May 23, 2017
Few industry sectors are as suited to benefit from Augmented Intelligence (AI) capabilities as Insurance. Still largely operating with traditional paperwork and riddled with duplicative processes, Insurance is also one of the largest repositories of customer data thanks to two known issues: adverse selection and moral hazard. An example of adverse selection is when a prospective policyholder withholds information from an insurance company to avoid higher life insurance premiums. Moral hazard describes a sinister policyholder who takes advantage of the terms of their policy because the insurance company will incur the cost. Both adverse selection and moral hazard arise from incomplete or falsified data. In an effort to reduce the incidents of both, insurance companies offer premium discounts to those who offer as much information as possible, either through questionnaires or devices. Consequently, insurance companies have massive amounts of structured and unstructured data but lack the necessary capabilities to access and use all of their stores of information.
For insurers, in practical terms, employee experience means claims processing, the primary function of agents. And although claims processing is at the core of insurance’s business processes, it has yet to experience a complete digital transformation. The vast majority of firms still require that their agents manually match a claims request with customer information from various systems and databases. AI-enhanced systems integrate information to create seamless claims handling and faster straight-through processing, which ultimately enables insurers to shorten their claims cycles.
With so much of the insurance industry relying on legacy systems, departments are siloed with no connection across marketing, service, and sales to exchange customer data. To close the gap between insurance customer expectations and customer experience, AI can help to create an omni-channel experience across mobile, email, and social media, from the contact center to the claims agent. With easy access to information and quick data sharing between communication channels, insurers have a 360º customer view to deliver consistent, personalized customer experience, quickly.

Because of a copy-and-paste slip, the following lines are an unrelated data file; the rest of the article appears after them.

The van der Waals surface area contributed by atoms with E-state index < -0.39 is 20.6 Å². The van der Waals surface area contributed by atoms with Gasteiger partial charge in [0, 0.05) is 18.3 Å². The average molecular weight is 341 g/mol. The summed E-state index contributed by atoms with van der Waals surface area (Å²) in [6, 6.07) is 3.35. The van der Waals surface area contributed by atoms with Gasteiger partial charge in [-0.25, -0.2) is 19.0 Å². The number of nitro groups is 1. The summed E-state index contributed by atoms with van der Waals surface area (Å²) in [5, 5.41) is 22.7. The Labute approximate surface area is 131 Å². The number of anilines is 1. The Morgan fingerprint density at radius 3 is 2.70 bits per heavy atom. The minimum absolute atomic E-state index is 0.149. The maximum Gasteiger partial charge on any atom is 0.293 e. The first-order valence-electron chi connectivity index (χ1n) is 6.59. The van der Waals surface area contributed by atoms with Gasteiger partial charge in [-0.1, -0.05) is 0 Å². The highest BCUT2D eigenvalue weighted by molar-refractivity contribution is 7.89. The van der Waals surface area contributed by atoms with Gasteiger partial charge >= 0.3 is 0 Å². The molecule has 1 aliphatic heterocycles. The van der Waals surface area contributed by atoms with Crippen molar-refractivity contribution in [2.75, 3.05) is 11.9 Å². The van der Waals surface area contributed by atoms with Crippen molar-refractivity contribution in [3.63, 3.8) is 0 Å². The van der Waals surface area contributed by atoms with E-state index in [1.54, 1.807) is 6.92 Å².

Fraudulent claims cost the insurance industry $30 billion annually, and often, fraud analysis doesn’t happen until after the fact. AI is able to analyze activities and behavior, identify recurring trends, and provide actionable insights based on probability to help recognize fraudulent claims while they’re in progress of being perpetrated. Its contextual understanding capabilities, combined with the ability to connect with other systems, enables insurers to monitor the complete communication history of each customer to quickly spot anomalies and categorize cases that pose a higher risk of fraud before they occur.
Who’s a safer bet and who’s at risk of cashing in on their policy? To answer that key question, insurers are increasingly using sensor-driven data collection, via in-home monitors and wearables, for example, to determine policy terms and rates. Real-world use cases include auto insurers using in-vehicle devices, tracking policyholders’ driving behavior to offer reduced premiums in exchange for providing real-time data, and health insurers using AI algorithms to adjust premiums, favorably and unfavorably, based on a person’s exercise habits tracked by a wearable device. With AI, insurers are able to perform more accurate risk assessment and adjust premiums, accordingly to cut costs to themselves and customers.
It is only a matter of time before every form of insurance makes the transition to integrating AI into their systems.
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